Four U.N. specialized agencies warn that many parts of Asia and the Pacific suffer from alarmingly high levels of malnutrition and hunger. This is the first time the Food and Agriculture Organization, the U.N. Children’s Fund, the World Food Program and the World Health Organization have issued a joint report, which calls for urgent action to reverse the situation.
The report finds efforts to reduce malnutrition and hunger have come to a virtual standstill in Asia and the Pacific. Unless greater effort is made to tackle this situation, it warns prospects for economic and social development in the region will be at serious risk.
As of now, the U.N. agencies say many parts of Asia and the Pacific will not reach the U.N. sustainable goal of ending all forms of malnutrition and achieving zero hunger by 2030.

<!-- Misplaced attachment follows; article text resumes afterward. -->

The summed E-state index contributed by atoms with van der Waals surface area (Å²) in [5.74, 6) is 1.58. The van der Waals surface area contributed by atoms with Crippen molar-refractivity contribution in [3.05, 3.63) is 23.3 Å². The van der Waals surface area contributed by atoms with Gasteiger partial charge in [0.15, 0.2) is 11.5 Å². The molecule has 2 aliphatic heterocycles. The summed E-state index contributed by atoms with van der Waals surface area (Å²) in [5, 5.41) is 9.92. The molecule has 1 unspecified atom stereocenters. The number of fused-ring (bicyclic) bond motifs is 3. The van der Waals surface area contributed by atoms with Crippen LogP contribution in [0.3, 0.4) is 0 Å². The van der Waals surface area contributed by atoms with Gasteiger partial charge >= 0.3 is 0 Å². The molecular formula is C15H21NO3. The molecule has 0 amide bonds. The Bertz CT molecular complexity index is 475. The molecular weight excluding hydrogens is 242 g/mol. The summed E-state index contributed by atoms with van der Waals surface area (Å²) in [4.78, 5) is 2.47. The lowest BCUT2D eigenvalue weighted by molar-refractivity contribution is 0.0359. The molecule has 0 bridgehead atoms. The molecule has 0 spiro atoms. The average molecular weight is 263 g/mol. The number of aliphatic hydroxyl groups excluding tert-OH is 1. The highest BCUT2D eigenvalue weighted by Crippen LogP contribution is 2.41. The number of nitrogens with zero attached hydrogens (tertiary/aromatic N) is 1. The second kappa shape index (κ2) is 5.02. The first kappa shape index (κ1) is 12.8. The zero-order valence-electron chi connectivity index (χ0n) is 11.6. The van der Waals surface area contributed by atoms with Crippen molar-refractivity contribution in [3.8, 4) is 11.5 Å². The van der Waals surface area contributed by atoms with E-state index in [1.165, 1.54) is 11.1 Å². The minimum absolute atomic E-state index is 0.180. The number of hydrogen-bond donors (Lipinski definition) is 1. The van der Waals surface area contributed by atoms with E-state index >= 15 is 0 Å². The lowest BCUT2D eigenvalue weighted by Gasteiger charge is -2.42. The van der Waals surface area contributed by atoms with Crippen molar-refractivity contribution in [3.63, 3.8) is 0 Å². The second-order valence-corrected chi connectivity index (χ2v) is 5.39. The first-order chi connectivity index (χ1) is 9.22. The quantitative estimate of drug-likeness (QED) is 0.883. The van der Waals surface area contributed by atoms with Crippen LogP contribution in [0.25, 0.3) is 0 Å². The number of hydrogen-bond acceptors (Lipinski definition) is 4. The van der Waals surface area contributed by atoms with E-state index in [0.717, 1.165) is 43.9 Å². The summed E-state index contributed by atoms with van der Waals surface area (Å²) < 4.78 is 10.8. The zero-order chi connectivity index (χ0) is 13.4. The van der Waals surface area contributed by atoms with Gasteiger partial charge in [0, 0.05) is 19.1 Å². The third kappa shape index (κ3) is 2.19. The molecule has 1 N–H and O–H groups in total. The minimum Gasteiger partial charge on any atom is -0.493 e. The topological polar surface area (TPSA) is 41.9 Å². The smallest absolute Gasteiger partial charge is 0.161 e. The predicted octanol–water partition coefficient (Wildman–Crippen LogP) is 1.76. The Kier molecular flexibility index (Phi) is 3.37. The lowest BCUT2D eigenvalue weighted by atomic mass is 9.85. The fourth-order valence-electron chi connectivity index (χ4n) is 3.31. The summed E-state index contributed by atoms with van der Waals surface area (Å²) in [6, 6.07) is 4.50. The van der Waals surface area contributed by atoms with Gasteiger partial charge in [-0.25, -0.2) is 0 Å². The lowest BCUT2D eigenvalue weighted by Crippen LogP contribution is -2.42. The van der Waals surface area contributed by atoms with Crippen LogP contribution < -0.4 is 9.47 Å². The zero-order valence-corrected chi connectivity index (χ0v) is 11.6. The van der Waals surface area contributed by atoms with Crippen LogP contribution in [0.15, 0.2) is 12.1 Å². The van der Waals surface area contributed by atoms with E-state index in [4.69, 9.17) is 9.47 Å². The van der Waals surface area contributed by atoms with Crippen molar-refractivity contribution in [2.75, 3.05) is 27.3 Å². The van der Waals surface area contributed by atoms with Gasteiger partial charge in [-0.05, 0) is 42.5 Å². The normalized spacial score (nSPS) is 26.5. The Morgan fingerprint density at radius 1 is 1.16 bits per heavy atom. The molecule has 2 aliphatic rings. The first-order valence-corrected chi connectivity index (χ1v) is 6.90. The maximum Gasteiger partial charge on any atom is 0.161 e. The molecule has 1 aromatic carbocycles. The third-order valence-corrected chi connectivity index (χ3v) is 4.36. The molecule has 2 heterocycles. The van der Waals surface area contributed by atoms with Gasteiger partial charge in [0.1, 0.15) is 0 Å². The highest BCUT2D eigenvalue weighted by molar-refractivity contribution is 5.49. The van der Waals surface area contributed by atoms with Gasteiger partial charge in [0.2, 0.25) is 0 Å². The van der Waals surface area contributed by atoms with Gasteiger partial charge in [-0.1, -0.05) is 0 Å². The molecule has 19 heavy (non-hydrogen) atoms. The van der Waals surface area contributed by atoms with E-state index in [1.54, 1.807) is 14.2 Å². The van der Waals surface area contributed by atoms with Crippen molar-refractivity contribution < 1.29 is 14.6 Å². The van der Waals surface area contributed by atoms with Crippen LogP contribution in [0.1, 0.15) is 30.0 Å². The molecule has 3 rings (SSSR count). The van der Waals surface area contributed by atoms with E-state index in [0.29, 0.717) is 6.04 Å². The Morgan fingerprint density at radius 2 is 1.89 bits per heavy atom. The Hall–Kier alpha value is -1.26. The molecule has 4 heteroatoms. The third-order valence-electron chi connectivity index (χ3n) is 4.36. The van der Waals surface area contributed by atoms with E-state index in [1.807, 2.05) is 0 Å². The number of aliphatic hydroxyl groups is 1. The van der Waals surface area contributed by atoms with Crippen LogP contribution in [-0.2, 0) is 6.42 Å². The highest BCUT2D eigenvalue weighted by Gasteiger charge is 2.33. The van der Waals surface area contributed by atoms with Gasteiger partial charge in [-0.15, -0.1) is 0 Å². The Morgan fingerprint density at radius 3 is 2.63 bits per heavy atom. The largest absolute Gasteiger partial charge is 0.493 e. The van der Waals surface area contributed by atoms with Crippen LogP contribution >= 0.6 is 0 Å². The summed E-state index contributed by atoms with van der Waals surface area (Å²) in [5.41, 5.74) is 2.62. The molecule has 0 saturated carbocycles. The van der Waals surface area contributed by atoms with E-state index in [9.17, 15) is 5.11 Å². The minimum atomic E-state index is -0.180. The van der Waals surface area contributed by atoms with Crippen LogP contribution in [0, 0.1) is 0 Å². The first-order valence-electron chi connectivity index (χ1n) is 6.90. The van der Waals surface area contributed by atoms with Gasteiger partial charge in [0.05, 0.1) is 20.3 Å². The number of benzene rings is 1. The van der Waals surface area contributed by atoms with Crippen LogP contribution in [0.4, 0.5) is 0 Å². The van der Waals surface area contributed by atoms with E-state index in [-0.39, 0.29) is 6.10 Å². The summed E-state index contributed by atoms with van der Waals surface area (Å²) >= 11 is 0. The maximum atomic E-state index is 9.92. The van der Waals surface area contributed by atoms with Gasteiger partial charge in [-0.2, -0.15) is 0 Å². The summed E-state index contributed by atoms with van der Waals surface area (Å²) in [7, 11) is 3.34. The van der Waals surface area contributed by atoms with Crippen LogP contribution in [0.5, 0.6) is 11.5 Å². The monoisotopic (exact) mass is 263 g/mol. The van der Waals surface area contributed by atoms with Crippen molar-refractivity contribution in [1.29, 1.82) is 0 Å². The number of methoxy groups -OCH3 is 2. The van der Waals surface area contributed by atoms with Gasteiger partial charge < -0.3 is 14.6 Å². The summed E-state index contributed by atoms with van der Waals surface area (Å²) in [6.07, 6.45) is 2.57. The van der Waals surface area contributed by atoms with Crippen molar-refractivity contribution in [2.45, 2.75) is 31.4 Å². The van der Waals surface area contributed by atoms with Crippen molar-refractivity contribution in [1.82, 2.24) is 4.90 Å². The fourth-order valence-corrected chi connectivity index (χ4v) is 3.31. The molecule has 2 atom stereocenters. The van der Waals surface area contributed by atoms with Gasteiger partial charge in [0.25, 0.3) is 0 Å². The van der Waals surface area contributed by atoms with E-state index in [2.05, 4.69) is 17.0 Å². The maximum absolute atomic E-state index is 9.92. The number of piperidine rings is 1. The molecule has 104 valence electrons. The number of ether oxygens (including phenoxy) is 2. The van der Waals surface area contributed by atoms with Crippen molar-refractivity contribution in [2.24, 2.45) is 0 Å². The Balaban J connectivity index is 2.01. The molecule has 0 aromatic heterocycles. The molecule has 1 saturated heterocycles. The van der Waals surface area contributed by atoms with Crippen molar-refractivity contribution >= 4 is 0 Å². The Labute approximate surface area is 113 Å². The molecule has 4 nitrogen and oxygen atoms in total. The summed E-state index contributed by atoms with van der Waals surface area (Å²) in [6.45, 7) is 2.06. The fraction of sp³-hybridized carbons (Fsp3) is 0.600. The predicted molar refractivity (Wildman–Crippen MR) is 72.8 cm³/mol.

The United Nations reports 821 million people globally suffer from hunger. World Food Program spokesman Herve Verhoosel said 62 percent of that number, or 509 million people, are in the Asia-Pacific region, with children, in particular, bearing the biggest burden.
Verhoosel said 79 million children, or one in every four under age five, suffer from stunting, and 34 million children are wasting. He says 12 million children suffer from severe acute malnutrition, which increases their risk of death.
The report notes climate-related disasters are rising in the region, having a detrimental impact on agriculture. Loss of crops, it says, results in more hunger, more loss of nutrition and loss of livelihood.
According to the report, climate-related losses in Asia between 2005 and 2015 amounted to a staggering $48 billion. Authors of the report say countries in the region must adapt agriculture so it’s more resilient to extreme climate events, and to mitigate the damage from climate change.